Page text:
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ERIC Number: ED464967
Record Type: Non-Journal
Publication Date: 2000-Nov
Pages: 21
Abstractor: N/A
Reference Count: N/A
Speaking for Themselves: A Survey of Hispanic, Hmong, Russian, and Somali Immigrants in Minneapolis-Saint Paul.
Mattessich, Paul
This study examined reasons for the recent wave of immigration to the Minneapolis/St. Paul, Minnesota, area, interviewing Hmong, Somalis, Russians, and Hispanics/Latinos who were born outside of the United States. Interviews examined reasons for leaving the native land, what immigrants found when they arrived, and how they coped and adapted. Most immigrants moved to the United States after 1970. Most of the Hmong, Russians, and Somalis left their native lands because of fighting or danger. Most people immigrated for family and employment reasons. Most spoke a language other than English at home, about one-third speaking English very well, and one-fifth not speaking English at all. One in four immigrants took classes to improve their English. Most immigrants said that Americans were usually friendly to them. Nearly half missed their native land and hoped to return, while one-third missed it but were glad they left. Distinct differences between the groups included: Hispanics were most likely to feel that their children's teachers knew enough about their culture, Hmong were most likely to report mean or unkind treatment by Americans, Russians were most likely to be glad they left their native land, and Somalis were most likely to hope to return to their native country someday. (SM)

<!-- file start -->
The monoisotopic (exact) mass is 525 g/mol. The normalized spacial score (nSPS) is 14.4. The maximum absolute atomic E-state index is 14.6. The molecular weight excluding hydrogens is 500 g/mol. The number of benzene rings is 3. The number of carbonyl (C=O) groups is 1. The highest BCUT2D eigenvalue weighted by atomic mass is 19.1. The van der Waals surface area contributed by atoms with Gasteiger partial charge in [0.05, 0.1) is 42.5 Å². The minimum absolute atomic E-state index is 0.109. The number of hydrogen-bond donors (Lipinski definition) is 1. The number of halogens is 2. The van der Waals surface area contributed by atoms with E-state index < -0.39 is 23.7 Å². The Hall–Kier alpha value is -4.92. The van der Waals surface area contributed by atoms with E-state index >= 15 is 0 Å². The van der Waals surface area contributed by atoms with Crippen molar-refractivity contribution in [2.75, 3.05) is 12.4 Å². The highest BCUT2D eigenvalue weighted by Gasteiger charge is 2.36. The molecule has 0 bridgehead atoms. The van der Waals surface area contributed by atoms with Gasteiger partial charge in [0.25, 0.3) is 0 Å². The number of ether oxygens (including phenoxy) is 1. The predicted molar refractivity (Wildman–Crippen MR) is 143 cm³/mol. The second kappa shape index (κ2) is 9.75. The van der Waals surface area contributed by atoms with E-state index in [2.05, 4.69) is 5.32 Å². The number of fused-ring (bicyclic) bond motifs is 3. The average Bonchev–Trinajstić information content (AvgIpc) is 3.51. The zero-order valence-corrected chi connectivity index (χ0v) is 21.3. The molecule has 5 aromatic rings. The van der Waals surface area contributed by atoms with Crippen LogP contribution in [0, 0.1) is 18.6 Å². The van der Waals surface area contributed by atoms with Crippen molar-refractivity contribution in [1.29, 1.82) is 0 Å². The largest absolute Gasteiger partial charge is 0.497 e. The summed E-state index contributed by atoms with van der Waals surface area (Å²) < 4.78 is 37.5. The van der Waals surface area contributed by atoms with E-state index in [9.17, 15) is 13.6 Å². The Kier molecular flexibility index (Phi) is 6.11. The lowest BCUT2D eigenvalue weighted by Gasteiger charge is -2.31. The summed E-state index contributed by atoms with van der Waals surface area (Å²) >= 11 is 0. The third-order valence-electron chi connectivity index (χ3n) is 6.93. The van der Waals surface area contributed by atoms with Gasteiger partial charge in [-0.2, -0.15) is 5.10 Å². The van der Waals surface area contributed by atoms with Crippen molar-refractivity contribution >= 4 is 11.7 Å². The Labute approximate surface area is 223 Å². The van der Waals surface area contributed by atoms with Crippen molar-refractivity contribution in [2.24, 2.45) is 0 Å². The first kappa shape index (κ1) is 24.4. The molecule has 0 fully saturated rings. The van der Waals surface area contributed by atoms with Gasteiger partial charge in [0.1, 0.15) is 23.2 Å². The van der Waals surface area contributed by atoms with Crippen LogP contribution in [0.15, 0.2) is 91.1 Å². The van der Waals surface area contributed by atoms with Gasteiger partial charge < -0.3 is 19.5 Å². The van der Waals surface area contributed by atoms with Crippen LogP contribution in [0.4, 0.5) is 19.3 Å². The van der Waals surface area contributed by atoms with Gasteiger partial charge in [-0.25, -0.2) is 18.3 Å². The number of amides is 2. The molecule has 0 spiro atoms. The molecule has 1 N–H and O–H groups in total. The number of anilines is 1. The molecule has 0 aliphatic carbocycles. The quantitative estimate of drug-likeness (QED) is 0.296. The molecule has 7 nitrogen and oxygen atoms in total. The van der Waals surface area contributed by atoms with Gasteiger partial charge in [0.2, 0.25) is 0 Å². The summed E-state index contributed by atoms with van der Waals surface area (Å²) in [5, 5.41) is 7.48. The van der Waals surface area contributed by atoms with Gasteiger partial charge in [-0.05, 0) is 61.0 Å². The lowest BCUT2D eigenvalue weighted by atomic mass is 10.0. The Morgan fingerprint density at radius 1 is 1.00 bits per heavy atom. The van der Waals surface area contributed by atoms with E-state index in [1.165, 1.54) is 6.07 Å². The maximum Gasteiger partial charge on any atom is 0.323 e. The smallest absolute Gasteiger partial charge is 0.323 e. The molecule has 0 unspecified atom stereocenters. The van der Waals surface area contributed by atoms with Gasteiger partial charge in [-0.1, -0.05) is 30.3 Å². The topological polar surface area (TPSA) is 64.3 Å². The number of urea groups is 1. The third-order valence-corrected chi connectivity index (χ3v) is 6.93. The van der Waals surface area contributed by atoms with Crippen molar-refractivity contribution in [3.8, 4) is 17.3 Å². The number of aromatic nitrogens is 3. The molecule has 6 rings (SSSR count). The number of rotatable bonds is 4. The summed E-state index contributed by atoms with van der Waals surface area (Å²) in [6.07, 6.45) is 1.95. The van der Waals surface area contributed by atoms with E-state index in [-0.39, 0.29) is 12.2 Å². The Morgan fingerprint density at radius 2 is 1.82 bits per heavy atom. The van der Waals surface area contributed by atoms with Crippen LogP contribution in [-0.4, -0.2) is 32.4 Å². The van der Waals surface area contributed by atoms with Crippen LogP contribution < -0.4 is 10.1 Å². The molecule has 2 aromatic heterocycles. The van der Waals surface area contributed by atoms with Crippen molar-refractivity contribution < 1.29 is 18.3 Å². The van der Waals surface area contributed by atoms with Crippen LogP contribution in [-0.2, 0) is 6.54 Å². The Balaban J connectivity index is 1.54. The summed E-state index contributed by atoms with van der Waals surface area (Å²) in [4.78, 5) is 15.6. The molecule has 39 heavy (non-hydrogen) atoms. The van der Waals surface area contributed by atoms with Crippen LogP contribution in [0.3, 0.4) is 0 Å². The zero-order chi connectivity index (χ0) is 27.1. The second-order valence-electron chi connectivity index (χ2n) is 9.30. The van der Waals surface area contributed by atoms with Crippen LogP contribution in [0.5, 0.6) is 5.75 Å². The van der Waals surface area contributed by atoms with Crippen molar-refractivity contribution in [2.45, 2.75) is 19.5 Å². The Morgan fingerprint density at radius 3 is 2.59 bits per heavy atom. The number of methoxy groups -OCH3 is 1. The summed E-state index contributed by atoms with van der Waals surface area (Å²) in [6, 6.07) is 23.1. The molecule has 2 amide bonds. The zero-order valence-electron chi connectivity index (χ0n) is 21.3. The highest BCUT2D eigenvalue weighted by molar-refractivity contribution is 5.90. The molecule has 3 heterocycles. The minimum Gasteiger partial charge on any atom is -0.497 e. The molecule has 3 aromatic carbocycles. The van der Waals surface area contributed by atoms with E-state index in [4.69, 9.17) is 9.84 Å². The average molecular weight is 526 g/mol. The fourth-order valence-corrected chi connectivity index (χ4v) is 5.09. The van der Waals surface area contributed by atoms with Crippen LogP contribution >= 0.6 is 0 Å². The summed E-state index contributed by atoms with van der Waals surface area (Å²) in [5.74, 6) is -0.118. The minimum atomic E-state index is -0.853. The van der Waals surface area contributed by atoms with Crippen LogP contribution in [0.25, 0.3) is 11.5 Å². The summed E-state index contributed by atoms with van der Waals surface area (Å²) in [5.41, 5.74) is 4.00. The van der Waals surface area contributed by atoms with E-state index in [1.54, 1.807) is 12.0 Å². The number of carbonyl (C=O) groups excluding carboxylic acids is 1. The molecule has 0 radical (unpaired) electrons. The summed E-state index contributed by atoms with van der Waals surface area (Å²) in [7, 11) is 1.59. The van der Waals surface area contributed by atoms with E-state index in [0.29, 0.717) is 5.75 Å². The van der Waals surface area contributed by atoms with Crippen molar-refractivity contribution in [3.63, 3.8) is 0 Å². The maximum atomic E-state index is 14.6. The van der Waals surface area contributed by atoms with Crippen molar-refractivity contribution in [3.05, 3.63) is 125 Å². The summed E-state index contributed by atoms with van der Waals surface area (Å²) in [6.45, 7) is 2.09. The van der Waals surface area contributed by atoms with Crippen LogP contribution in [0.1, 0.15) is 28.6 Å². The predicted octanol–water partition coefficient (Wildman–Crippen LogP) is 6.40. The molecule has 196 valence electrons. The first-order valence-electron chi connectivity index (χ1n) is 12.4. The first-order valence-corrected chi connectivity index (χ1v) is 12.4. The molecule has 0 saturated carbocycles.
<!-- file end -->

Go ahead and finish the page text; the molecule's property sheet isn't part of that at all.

Wilder Research Center, Suite 201, 1295 Bandana Boulevard North, Saint Paul, MN 55108. Tel: 651-647-4600; e-mail: For full text:
Publication Type: Reports - Research
Education Level: N/A
Audience: N/A
Language: English
Sponsor: N/A
Authoring Institution: Wilder Research Center, St. Paul, MN.
Identifiers - Location: Minnesota (Minneapolis); Minnesota (Saint Paul)